(Photo by Roger Ebert)
In his splendid Salon.com interview with David Cronenberg focusing on "A Dangerous Method," Andrew O'Hehir begins by noting that Cronenberg is "a beloved interview subject for film journalists" -- both because of the richness of his work and the stimulating quality of his conversation. I can testify to this, having interviewed Cronenberg several times over the years (starting with "Dead Ringers" in 1988, which in retrospect seems to have begun the second phase of his career). As O'Hehir says, Cronenberg is "a genuine intellectual in a realm crowded with poseurs and pretenders. He can talk easily about almost any topic you bring up; if he hadn't turned out to be one of the premier cinematic visionaries of his generation, it'd be easy to imagine him as a writer or philosopher or historian." Few filmmakers are as articulate about their own work.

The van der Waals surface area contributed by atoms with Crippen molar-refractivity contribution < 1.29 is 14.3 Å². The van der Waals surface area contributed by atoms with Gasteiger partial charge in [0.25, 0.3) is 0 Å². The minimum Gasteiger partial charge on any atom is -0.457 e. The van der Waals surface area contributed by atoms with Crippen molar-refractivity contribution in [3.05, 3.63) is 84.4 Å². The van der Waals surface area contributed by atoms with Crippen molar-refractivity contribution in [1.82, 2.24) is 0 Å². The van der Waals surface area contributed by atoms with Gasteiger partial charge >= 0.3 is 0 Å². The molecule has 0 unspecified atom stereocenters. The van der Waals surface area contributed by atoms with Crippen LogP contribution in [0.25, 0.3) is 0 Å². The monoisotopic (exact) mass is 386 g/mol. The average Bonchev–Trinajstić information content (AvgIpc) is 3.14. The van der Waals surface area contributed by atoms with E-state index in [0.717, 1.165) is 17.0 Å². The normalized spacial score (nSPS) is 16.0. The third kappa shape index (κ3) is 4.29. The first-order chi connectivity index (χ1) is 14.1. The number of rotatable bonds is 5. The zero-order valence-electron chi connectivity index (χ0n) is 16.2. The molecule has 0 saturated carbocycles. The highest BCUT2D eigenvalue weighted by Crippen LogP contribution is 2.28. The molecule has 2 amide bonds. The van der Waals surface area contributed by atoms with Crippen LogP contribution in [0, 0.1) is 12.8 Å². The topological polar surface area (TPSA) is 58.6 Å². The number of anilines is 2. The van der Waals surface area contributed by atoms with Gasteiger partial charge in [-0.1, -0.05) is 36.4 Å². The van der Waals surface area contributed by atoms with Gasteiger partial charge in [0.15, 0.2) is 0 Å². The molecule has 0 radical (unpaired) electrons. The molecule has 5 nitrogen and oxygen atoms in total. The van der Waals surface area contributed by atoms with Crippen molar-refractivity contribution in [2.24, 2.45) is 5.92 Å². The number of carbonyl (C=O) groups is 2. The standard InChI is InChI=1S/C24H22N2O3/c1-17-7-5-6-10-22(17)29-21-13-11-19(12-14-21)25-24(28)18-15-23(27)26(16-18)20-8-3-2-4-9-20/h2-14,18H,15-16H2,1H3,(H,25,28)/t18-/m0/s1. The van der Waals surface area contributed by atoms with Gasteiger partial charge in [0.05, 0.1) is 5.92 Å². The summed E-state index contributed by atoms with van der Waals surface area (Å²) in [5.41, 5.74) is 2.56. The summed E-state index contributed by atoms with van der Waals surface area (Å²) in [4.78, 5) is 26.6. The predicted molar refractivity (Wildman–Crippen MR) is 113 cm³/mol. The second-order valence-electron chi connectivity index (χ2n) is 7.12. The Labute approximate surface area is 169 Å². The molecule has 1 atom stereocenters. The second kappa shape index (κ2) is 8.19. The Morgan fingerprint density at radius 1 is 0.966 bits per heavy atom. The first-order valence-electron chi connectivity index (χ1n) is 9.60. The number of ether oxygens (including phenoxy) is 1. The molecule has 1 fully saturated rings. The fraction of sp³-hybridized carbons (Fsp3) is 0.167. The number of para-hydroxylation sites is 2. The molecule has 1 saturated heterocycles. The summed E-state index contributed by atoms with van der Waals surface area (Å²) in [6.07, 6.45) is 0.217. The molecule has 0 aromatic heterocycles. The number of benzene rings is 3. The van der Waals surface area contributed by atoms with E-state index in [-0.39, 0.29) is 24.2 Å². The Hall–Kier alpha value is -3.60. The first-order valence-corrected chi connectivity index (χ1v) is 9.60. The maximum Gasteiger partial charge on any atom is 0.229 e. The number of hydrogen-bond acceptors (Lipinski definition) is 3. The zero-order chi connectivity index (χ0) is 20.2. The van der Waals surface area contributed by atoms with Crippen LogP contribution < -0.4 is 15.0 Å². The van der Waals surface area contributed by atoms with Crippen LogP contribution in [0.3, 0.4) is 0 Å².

What immediately struck me about the five paragraphs I'm about to quote -- in response to O'Hehir's first suggestion -- is the breadth and depth of Cronenberg's understanding of his own filmmaking process... and even the impetus and history behind auteurism. Cronenberg is a man who thinks when he speaks, exploring and refining his ideas as he communicates them. In the fast-serve business of media-coached mini-interviews and rigid, publicist-enforced talking points, that's a rarity.
O'Hehir raises an idea from Charles Drazin's book, French Cinema, "where he talks about the difference between old-school French movies, what they used to call the 'tradition de qualité,' mostly literary adaptations and historical dramas, and the auteurism of the New Wave, where you had to be a writer-director. It struck me that in your career you've almost gone backward, from the second kind of cinema to the first."